Episode 156 with guests Gene Sperling, Peter Carlin and Kevin Morris

Gene Sperling, Peter Carline and Kevin Morris are our guests this week.
Show produced by Katherine Caperton.
Original Air Date: June 21, 2014 on SiriusXM “POTUS” Channel 124.
PoliOptics airs on POTUS on Saturdays at 8 am & 6 pm, Sundays at 4 am & 5 pm and Mondays at 2 am.
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Show also available for download on Apple iTunes and other streaming services.

For much of the last 25 years, Gene Sperling has been in and around the corridors of power or advising people trying to populate those very corridors. Now, he’s taking a breather after leaving the Obama Administration earlier this year, where he served as Chair of President Obama’s National Economic Council. Gene offers his perspective on message discipline, job creation, the challenges of being a second term President and the joy of being a doting dad. Gene  knows more about the intersection of policy, politics, communications and image then most anyone you can find.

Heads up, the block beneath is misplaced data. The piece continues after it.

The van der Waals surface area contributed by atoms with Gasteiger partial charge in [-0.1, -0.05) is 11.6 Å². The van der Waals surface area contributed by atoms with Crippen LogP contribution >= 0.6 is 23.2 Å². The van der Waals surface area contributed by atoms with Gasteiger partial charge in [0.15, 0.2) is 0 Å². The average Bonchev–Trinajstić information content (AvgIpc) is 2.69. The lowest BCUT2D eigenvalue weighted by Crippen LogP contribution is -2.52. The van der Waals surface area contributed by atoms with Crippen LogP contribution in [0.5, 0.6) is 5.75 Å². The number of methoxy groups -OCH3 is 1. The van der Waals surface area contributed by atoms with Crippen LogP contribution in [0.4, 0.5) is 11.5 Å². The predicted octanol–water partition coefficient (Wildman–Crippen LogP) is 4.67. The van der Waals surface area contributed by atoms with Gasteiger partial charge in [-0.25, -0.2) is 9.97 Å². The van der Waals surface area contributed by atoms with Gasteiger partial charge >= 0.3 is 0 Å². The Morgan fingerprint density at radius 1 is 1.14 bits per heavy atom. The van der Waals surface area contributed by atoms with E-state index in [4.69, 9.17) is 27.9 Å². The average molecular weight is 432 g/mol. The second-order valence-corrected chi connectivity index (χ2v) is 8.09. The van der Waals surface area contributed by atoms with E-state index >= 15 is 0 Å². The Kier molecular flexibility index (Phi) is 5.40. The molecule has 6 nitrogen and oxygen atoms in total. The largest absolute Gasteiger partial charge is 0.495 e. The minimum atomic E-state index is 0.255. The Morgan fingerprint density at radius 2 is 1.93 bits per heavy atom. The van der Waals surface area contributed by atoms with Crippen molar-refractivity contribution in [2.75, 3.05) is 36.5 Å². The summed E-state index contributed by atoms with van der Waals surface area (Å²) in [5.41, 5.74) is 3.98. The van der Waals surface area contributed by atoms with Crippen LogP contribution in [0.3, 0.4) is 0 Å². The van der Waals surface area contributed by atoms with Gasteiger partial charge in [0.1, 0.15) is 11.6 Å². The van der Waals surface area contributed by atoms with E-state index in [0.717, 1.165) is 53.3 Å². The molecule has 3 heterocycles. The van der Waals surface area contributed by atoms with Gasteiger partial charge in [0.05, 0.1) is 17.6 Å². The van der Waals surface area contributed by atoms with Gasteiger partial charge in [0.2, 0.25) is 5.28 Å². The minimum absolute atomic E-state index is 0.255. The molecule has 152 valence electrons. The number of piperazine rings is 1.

Author Peter Carlin has written about rock icons Brian Wilson, Paul McCartney and most recently Bruce Springsteen, in “Bruce” . He talks about the power of the messages in Bruce’s songs from Darkness on the Edge of Town to The River, Atlantic City, The Rising and Land of Hope and Dreams.  He explains Bruce’s coming to terms with his own politics at first focusing on the every day dreams of working people to broader issues of the day to being drawn into the 1984 Presidential campaign after the appropriation of his song “Born in the U.S.A.” by Ronald Reagan to jumping into the 2008 Presidential race full throttle. Carlin tips us off that he’s working on a Paul Simon biography, which of course brings to mind then Senator Al Gore’s 1992 campaign anthem, “You Can Call Me Al.”

Hollywood power broker Kevin Morris represents some of the biggest names in Hollywood even though (and maybe because) he is decidedly un-Hollywood. His clients, including Trey Parker and Matt Stone of South Park fame, as well as Mathew McConaughy and other luminaries swear by him. But in the midst of putting together the landmark South Park digital rights deal and other high profile deal making, Kevin has crafted what Krikus Reviews called, “A clear-eyed, finely wrought and mordantly funny take on a modern predicament by a new writer with loads of talent.” Kevin explains how he came to “White Man’s Problems” a collection of nine short stories addressing the preoccupations of white males at various stages of life. Kevin takes us through his working class boyhood in SE Pennsylvania through his awakening at Cornell through his befriending and representing Hollywood heavyweights to how he was inspired to write this collection.

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